Auks in the Storm
Last week’s blizzard relocated a lot of things: people, power poles, and parts of the coast line. But nothing went as far off course as pelagic – or ocean-based – birds.
Caught in the giant swirling nor’easter last weekend, the birds were literally hurled and shaken and tossed – like a feathery Robinson Crusoe – to the shores of safety. Or in this case, Cape Cod.
Puffins and more
At WildCare, the wildlife rehabilitation center in Eastham, the puffins just keep arriving. Monday’s latest arrive showed up from Sandwich, where the little ocean bird was found huddled under the outdoor stairs of the VFW hall.
The puffins, with their sleek black and white bodies and large vivid orange beaks, have drawn the public’s imagination.
Popular puffin tours off the coast of Maine show off the bird’s rookeries. Photographed on land, they stand tall and upright and look a bit like a North Atlantic penguin or a sea-living parrot, but are neither.
Puffins belong to the auk family, like their cousins the razorbills and the common murres.
WildCare has seen all three types of auks come through its doors in the past few days, storm-tossed from the North Atlantic.
Auks live at sea, except when they visit rocky coastal islands to nest. They use their wings to “swim” underwater with their feet as rudders as they hunt small fish, like herring and sand lance. They ride the ocean’s surface regardless of weather, and can fly up to 55 mph through the air as well.
Like other seabirds, they have special salt glands that let them filter salt out of their bodies. In the puffin’s case, they filter out the salt through special nasal cavities.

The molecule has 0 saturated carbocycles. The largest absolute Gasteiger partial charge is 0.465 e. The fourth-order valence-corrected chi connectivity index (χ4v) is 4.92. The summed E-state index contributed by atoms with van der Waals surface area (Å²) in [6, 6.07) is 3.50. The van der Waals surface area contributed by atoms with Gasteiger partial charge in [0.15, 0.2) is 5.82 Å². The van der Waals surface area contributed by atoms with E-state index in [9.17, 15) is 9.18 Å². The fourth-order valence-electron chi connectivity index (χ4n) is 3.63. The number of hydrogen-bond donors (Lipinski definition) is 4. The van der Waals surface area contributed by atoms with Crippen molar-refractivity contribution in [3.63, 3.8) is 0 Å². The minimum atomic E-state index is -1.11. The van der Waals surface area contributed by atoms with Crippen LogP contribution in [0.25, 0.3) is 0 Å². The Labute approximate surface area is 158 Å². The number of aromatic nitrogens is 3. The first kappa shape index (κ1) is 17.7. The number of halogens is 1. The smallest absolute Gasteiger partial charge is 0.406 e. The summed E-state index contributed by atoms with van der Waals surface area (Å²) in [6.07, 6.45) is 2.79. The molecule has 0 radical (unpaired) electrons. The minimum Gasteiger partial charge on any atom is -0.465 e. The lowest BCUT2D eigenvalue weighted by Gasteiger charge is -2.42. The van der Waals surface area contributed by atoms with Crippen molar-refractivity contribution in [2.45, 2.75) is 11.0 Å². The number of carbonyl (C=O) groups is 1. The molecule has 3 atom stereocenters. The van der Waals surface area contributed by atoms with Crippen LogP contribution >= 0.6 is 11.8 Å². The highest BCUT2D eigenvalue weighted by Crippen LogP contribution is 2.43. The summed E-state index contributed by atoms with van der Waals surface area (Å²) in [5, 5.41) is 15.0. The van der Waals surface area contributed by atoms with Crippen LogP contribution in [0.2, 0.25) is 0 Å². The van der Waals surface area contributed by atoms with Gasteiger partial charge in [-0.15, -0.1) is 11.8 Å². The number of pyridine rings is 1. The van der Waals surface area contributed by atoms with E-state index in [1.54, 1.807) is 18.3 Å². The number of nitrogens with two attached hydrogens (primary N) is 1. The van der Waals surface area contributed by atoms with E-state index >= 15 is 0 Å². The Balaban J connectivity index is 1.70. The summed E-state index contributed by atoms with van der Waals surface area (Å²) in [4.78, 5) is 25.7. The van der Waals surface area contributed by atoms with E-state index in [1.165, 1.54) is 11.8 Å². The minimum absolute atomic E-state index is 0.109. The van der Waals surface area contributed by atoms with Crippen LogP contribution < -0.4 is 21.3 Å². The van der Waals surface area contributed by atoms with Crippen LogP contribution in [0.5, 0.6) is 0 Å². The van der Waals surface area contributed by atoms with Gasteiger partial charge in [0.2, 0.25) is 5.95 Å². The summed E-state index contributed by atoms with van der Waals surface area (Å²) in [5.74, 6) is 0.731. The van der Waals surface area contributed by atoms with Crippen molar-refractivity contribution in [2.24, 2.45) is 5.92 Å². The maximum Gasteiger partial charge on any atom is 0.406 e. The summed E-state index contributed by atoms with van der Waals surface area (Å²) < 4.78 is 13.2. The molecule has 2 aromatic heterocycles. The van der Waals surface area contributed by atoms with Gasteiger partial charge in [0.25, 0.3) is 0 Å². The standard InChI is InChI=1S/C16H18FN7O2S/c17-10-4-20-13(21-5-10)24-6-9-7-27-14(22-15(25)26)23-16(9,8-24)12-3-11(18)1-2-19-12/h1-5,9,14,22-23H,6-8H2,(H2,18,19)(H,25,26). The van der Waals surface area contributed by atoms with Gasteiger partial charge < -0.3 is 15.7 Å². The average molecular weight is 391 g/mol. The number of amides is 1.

At this time of year, puffins and other auks swim and feast in Massachusetts waters. Intrepid spotters often report them far off Race Point, out in open ocean water.
However, puffins ashore are another story.
“It is definitely NOT normal to see puffins on the beach in Brewster or Sandwich,” said WildCare Executive Director Stephanie Ellis.
The most surprising thing about puffins is their size. They are, well, tiny.
From popular photos of the birds in their rookeries, one would expect a large bird – but the puffins are amazingly small. A healthy puffin weights in at just 380 grams, or a bit under two pounds. The birds fit easily into two cupped hands.
All of the auks – puffins, razorbills, and murres- that ended up at the center register in at 20% or more below that fighting weight. Staff said that the birds, caught up in the storm, had likely not eaten for days.
“Everyone is underweight,” said Ellis. “These are high metabolism birds, like humming birds, that need to eat constantly.”
An incoming bird receives immediate evaluation and treatment.
“We take blood samples to see if the bird is anemic, if it is strong enough for solid food,” explains bird rehabilitator Alex Mueller, as she gently inserts an extremely small needle into the newly-admitted puffin’s small leg.
Birds might receive supplemental tube feeding – almost as if they are baby birds again. In addition the center helps treat injuries and illness as part of a streamlined process to get the wild birds back to the wild.
“There are lots of risks for these birds,” explained Ellis. “So our goal is to get them strong, get them into outdoor pools where they preen and re-waterproof themselves, and then release them.”
Pool to Sea
As soon as the birds eat solid food and begin to gain weight, they visit one of the center’s small covered outdoor pools. A sleek razorbill, colbalt and obsidian beak gleaming, paddles happily around the covered pool.
This bird, say staff, has in a few short days recovered itself. Today, it has been preening and appears waterproofed and healthy. Soon it will be winging back to its flock. Amazingly, a released bird navigates back to its kind, finding them across miles of ocean.
Another puffin, brought into the center from a Brewster beach earlier the weekend, also paddles in a covered pool, showing how quickly the hardly birds rebound.
Inside, other pelagic birds, including the large blue beaked, blue eyed northern gannet rest in quiet cages, continuing their recovery.